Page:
First, I largely agree with Senator Warner that U.S. energy policy is totally screwed up and that nobody has clean hands on this. Over the past 8 years, however, we had an administration that was almost totally beholden to - actually a part of - the oil and gas industry in this country. In addition, we had people at the highest levels of the Bush Administration who denied climate change, who had no respect for science, who were actually anti-environment. So, when we say that "nobody has clean hands," it's largely true, but some hands are a lot dirtier than others.
Second, I totally agree with Senator Warner that "the place to be where the most jobs and the most wealth created worldwide over the next 25 years is going to be in the energy sector." I also totally agree that it "blows my freakin' mind...that we have got certain business organizations in America are basically saying, 'let's just keep the status quo,' who are opposing a fundamental change in our energy policy." Crazy.
Third, I agree with Senator Warner that there's no "silver bullet" to any of this. Anyone who thinks that is delusional.
Fourth, I agree that corn-based ethanol "is a stupid, government-driven decision and not a market-based decision." However, I would point out that there are many market distortions in the energy sector, meaning that there's almost nothing about the energy sector in this country that operates on a pure "market-based decision" basis. For starters, look at all the subsidies and tax breaks for energy production, processing and distribution in this country. Also, look at the almost complete market and policy failure when it comes to greenhouse gas emissions specifically, and "internalizing externalities" more generally.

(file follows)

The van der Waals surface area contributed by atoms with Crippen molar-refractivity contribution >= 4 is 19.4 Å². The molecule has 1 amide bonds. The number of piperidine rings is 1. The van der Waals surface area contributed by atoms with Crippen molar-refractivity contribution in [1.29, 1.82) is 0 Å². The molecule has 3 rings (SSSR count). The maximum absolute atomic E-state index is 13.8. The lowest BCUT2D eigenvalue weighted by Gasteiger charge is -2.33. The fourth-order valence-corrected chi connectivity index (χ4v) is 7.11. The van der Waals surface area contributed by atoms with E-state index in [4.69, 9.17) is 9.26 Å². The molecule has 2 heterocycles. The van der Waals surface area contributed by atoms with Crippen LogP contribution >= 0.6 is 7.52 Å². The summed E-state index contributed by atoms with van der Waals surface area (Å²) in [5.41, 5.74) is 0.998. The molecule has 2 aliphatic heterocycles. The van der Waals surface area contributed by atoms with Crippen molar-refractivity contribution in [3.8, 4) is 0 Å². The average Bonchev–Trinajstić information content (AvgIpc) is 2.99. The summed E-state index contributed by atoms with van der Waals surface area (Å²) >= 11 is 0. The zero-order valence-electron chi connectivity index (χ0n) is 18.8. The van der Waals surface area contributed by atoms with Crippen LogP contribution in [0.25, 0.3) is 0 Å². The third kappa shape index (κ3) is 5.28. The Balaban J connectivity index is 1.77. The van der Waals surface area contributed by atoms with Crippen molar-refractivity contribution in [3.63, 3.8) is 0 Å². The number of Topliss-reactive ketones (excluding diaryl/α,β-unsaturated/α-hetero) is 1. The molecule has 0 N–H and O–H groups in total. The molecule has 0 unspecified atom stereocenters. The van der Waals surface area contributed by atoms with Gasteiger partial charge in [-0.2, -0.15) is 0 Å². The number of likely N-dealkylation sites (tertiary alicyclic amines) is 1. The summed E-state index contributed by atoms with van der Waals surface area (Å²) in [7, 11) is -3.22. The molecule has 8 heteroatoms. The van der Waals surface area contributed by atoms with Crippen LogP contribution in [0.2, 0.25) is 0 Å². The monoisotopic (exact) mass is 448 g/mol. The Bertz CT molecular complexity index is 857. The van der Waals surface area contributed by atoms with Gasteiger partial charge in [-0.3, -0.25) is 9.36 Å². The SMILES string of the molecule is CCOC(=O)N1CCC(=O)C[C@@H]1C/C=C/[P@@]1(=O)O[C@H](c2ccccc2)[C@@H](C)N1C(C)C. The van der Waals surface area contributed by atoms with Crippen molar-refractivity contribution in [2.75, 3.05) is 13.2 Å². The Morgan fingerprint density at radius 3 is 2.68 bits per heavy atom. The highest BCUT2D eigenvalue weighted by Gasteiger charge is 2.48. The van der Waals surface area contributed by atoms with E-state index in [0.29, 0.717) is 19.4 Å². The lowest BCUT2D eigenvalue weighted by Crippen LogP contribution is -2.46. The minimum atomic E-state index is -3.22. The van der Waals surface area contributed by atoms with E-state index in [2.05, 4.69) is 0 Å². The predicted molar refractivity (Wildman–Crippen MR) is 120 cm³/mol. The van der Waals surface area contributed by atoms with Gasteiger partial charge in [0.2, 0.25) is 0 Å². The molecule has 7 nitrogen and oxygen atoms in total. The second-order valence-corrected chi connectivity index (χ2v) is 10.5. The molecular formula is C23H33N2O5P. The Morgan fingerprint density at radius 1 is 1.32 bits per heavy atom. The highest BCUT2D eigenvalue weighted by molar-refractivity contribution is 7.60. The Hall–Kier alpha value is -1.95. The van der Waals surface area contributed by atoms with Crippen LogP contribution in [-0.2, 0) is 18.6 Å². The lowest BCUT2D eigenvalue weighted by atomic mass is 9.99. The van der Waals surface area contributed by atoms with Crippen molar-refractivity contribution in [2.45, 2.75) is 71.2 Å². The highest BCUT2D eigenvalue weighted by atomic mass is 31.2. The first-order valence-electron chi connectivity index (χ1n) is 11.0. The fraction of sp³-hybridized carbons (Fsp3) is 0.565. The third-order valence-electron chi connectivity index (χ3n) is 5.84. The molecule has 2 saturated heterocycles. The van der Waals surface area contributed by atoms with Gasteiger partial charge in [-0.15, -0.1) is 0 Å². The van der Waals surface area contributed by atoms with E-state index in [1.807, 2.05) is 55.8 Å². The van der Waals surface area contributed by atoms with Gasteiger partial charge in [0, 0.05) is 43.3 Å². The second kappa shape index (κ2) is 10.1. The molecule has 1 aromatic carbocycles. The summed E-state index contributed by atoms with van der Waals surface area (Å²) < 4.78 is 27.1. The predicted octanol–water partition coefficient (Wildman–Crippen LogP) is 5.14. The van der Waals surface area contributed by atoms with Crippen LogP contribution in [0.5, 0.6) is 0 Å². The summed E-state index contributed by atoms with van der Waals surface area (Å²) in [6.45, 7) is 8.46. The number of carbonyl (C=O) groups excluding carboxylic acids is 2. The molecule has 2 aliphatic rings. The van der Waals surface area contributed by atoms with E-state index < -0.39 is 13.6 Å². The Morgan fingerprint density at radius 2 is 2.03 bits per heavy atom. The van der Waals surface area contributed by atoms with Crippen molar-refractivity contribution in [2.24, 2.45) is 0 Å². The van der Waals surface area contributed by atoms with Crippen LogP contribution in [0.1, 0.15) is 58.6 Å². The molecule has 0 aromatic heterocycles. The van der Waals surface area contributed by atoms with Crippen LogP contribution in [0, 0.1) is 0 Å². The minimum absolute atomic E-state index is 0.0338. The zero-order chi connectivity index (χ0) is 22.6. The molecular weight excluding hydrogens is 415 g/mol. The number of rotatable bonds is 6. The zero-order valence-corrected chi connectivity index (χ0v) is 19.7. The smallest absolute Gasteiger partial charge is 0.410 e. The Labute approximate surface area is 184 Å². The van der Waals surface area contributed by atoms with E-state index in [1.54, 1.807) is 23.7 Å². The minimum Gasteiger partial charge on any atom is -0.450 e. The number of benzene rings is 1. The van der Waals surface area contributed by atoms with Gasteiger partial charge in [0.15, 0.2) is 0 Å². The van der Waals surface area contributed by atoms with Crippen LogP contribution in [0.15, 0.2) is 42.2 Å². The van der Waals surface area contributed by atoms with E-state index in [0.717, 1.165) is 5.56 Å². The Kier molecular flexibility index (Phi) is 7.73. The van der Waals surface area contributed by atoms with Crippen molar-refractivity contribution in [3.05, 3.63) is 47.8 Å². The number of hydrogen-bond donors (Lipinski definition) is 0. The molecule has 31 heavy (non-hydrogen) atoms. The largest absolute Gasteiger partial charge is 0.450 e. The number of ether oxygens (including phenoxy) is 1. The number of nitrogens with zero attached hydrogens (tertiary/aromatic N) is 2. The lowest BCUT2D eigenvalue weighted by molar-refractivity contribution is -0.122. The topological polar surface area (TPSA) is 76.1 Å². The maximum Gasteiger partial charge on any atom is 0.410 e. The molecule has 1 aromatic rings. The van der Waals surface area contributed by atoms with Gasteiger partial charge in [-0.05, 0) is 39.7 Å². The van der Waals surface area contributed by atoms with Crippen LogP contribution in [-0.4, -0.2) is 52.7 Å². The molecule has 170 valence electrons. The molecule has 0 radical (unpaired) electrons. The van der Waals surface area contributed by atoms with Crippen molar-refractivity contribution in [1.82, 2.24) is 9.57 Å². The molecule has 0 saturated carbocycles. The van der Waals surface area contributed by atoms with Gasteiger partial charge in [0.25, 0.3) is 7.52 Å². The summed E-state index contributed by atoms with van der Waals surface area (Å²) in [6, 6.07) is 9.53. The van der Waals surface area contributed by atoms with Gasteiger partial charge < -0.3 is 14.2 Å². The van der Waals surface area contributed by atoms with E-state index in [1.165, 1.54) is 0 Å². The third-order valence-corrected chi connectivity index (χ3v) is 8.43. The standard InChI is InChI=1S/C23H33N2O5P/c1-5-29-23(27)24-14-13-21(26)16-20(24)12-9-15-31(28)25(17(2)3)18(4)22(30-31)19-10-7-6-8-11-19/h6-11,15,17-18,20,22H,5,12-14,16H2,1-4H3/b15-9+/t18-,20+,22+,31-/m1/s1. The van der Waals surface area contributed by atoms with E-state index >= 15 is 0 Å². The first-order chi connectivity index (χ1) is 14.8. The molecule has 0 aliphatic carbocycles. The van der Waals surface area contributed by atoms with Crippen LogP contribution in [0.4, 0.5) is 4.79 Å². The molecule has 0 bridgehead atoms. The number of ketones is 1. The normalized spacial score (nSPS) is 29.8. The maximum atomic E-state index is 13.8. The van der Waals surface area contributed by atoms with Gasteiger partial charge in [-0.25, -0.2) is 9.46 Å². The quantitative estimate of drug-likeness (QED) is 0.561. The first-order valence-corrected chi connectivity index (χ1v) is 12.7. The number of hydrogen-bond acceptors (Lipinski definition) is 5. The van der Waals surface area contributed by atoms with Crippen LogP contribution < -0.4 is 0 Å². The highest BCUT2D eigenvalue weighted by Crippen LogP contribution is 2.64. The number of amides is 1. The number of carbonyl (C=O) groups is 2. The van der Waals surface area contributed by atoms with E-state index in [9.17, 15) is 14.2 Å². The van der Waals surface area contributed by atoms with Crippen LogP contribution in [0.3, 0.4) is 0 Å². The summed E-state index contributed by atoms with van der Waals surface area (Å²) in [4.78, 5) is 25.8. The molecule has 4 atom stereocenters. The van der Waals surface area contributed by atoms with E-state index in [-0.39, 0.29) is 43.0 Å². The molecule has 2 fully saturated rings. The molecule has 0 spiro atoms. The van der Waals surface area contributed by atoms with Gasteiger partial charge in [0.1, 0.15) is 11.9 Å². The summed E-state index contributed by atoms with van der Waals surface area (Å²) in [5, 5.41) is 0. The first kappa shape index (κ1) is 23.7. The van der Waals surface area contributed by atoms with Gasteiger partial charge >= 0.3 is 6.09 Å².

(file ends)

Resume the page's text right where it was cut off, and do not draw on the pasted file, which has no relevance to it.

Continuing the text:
Finally, that last part of what Mark Warner has to say is a total straw man. The fact is, nobody - at least nobody who knows anything about energy - is seriously saying that we can solve all our energy problems with "all solar and wind." That's utterly ridiculous and borderline insulting. Also, this has nothing to do with being "liberal," this has to do with being "smart" and understanding where the lowest-hanging fruit (aka, "biggest bang for the buck") happens to be. And the fact is, the lowest-hanging fruit in energy is clearly (see Figure 9) energy efficiency, followed by biomass co-firing, combined heat and power, offshore wind, onshore wind, geothermal, small hydro...all the way down to the bottom of the "low-hanging fruit" list where we find Coal IGCC, Nuclear, and Solar PV. Again, I'm not philosophically opposed to nuclear power, or even hypothetically to coal if we figure out a way to capture/sequester the carbon (and also outlaw mountaintop removal coal mining). The point here is that nuclear and coal are not even close to the "lowest hanging fruit" compared to energy efficiency and the other options mentioned - certainly not coal if carbon pollution costs are "internalized" - so why on earth would we put our resources in that direction, aside from crass political pandering and kowtowing to large fossil fuel corporate interests? And yes, that last question was rhetorical.
P.S. I welcome Senator Warner's acknowledgment that "we ought to have just done a carbon tax as opposed to the system that can be gamed the way cap-and-trade can be." I look forward to his leadership on this issue!